It is Friday and Mr. Smith’s students are hoping he will cut class short. Cody shouts, “Mr. Smith, let us go home early!” “No way,” Mr. Smith says. Then Zara says, “Mr. Smith, it is almost 100 degrees Fahrenheit outside. Additionally, the air conditioner in our classroom is broken, so it will become dangerously hot in here by the end of the day. If we stay for the whole class, some students might even faint. Thus, it makes the most sense for us to leave class early.” Mr. Smith responds, “That does make the most sense, Zara. Now that you’ve convinced me, I will end the class two hours early to ensure everyone’s safety.”
Zara’s rhetoric was successful, but Cody’s was not. While Cody simply demanded the outcome he wanted, Zara convinced Mr. Smith by persuading him with factual language. She started by using the temperature as a data point to provide a basis for her claims. She then listed the obstacles in place for progressing safely with a full class period and explained what could happen if Mr. Smith did not cut class short. She finished by indicating she had reached her conclusion with the word “thus.” As a result of Zara’s use of facts, data, signposting words, and a logically structured argument, Mr. Smith agreed with her and allowed the class to leave early. The strategies Zara used form an appeal to logos.
Definition of Logos
Logos is the rhetorical appeal to logic or reason. It refers to the use of reason as the means of persuasion in an argument.
In the third century B.C., the Greek philosopher Aristotle discussed logos as one of the three “modes of persuasion,” which are also known as “the three rhetorical appeals.” The word logos comes directly from Greek, where it could mean “word,” “speech,” “discourse,” or “reason.”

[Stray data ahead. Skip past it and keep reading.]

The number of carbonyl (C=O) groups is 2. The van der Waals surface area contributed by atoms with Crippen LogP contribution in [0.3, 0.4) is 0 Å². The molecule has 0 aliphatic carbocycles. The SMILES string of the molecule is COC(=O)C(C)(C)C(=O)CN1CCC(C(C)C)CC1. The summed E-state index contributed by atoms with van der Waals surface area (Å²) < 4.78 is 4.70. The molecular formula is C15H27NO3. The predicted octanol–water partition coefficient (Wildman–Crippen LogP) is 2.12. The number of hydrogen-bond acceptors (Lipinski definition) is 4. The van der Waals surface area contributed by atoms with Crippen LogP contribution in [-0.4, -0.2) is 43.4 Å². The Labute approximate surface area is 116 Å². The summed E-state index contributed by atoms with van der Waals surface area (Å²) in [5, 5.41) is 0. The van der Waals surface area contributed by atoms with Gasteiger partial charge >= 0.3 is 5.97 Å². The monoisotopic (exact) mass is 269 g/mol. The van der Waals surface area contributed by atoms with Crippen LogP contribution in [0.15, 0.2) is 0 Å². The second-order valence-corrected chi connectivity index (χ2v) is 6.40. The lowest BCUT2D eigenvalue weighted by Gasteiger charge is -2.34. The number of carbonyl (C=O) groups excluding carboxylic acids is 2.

An appeal to logos refers to the audience’s need or desire to hear reasonable-sounding arguments in order to be persuaded, rather than reason or logic in itself. Thus, while a rhetorician may appeal to logos by using certain facts and figures, those pieces of evidence may not actually support their claim. For example, the speaker may frame their numerical evidence in a misleading way, or they may commit a logical fallacy in their argument. Nonetheless, they have successfully appealed to logos if those facts and figures have influenced their audience. Hence, a successful appeal is largely audience dependent.
As a rhetorician, you must be aware of your audience and the types of evidence that will persuade them. The type of evidence most commonly associated with logos is numerical data. However, a rhetorician can also appeal to logos in the form of non-research based facts and arguments, including anecdotal evidence. In either case, the evidence must logically lead to the speaker’s claim, or at least appear to do so.
To be a good civic leader, you should use evidence correctly and accurately when appealing to logos in your speech or writing. You can do this by citing statistics, signs, and examples that support your claim and by using signpost words or phrases to signal your movements through an argument. Some examples include words and phrases such as first, next, specifically, alternatively, consequently, as a result, and in conclusion. These signposts can keep you from missing important steps in your argument and help the audience follow the reasoning. Ultimately, an honest attempt to show the logic of something with facts to back it up is a useful approach to making successful appeals to logos.